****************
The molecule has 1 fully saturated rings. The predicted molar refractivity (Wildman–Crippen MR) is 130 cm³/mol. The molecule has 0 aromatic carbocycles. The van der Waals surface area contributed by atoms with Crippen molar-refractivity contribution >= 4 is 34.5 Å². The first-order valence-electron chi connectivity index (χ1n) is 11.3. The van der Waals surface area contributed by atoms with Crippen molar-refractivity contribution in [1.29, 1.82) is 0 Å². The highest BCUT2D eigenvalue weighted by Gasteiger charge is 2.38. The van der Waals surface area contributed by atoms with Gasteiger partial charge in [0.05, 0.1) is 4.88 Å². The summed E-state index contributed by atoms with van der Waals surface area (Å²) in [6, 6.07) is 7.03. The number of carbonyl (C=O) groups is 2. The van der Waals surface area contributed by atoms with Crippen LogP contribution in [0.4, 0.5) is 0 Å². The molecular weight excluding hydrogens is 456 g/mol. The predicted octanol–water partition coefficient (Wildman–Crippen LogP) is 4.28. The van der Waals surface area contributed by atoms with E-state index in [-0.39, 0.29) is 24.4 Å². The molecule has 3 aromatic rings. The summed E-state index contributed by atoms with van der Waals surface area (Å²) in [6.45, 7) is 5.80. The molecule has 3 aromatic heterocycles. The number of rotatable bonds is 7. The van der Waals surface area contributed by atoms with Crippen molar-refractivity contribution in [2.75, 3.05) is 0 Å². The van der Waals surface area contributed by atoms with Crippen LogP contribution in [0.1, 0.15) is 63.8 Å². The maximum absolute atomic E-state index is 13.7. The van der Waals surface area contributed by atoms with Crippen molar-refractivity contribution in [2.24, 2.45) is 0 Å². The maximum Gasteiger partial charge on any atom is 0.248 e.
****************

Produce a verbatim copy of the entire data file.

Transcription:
The molecule has 1 fully saturated rings. The predicted molar refractivity (Wildman–Crippen MR) is 130 cm³/mol. The molecule has 0 aromatic carbocycles. The van der Waals surface area contributed by atoms with Crippen molar-refractivity contribution >= 4 is 34.5 Å². The first-order valence-electron chi connectivity index (χ1n) is 11.3. The van der Waals surface area contributed by atoms with Crippen molar-refractivity contribution in [1.29, 1.82) is 0 Å². The highest BCUT2D eigenvalue weighted by Gasteiger charge is 2.38. The van der Waals surface area contributed by atoms with Gasteiger partial charge in [0.05, 0.1) is 4.88 Å². The summed E-state index contributed by atoms with van der Waals surface area (Å²) in [6, 6.07) is 7.03. The number of carbonyl (C=O) groups is 2. The van der Waals surface area contributed by atoms with Crippen LogP contribution in [0.4, 0.5) is 0 Å². The molecular weight excluding hydrogens is 456 g/mol. The predicted octanol–water partition coefficient (Wildman–Crippen LogP) is 4.28. The van der Waals surface area contributed by atoms with E-state index in [-0.39, 0.29) is 24.4 Å². The molecule has 3 aromatic rings. The summed E-state index contributed by atoms with van der Waals surface area (Å²) in [6.45, 7) is 5.80. The molecule has 3 aromatic heterocycles. The number of rotatable bonds is 7. The van der Waals surface area contributed by atoms with Crippen molar-refractivity contribution in [2.75, 3.05) is 0 Å². The van der Waals surface area contributed by atoms with Crippen LogP contribution in [0.1, 0.15) is 63.8 Å². The maximum absolute atomic E-state index is 13.7. The van der Waals surface area contributed by atoms with Crippen molar-refractivity contribution in [2.24, 2.45) is 0 Å². The maximum Gasteiger partial charge on any atom is 0.248 e.